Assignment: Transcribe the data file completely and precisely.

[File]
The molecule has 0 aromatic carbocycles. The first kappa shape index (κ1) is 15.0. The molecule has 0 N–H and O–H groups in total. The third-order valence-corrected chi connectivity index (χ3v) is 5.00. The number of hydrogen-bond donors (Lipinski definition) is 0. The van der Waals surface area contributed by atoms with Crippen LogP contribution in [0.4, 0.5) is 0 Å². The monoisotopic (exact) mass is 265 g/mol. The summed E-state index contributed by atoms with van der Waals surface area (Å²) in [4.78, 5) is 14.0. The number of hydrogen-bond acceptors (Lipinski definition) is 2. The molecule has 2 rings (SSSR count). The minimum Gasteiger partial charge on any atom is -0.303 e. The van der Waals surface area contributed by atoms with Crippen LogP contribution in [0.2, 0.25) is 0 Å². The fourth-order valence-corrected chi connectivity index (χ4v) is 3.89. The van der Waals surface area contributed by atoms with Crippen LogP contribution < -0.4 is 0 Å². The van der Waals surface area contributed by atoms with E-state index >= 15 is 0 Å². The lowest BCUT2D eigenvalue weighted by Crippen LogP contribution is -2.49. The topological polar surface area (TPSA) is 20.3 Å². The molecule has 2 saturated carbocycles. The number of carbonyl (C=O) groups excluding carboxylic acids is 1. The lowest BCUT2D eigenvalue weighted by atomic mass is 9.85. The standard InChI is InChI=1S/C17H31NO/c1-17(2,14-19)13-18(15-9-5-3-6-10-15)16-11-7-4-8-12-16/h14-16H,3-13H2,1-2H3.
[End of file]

The molecule has 0 aromatic carbocycles. The first kappa shape index (κ1) is 15.0. The molecule has 0 N–H and O–H groups in total. The third-order valence-corrected chi connectivity index (χ3v) is 5.00. The number of hydrogen-bond donors (Lipinski definition) is 0. The van der Waals surface area contributed by atoms with Crippen LogP contribution in [0.4, 0.5) is 0 Å². The monoisotopic (exact) mass is 265 g/mol. The summed E-state index contributed by atoms with van der Waals surface area (Å²) in [4.78, 5) is 14.0. The number of hydrogen-bond acceptors (Lipinski definition) is 2. The molecule has 2 rings (SSSR count). The minimum Gasteiger partial charge on any atom is -0.303 e. The van der Waals surface area contributed by atoms with Crippen LogP contribution in [0.2, 0.25) is 0 Å². The fourth-order valence-corrected chi connectivity index (χ4v) is 3.89. The van der Waals surface area contributed by atoms with Crippen LogP contribution < -0.4 is 0 Å². The van der Waals surface area contributed by atoms with E-state index >= 15 is 0 Å². The lowest BCUT2D eigenvalue weighted by Crippen LogP contribution is -2.49. The topological polar surface area (TPSA) is 20.3 Å². The molecule has 2 saturated carbocycles. The number of carbonyl (C=O) groups excluding carboxylic acids is 1. The lowest BCUT2D eigenvalue weighted by atomic mass is 9.85. The standard InChI is InChI=1S/C17H31NO/c1-17(2,14-19)13-18(15-9-5-3-6-10-15)16-11-7-4-8-12-16/h14-16H,3-13H2,1-2H3.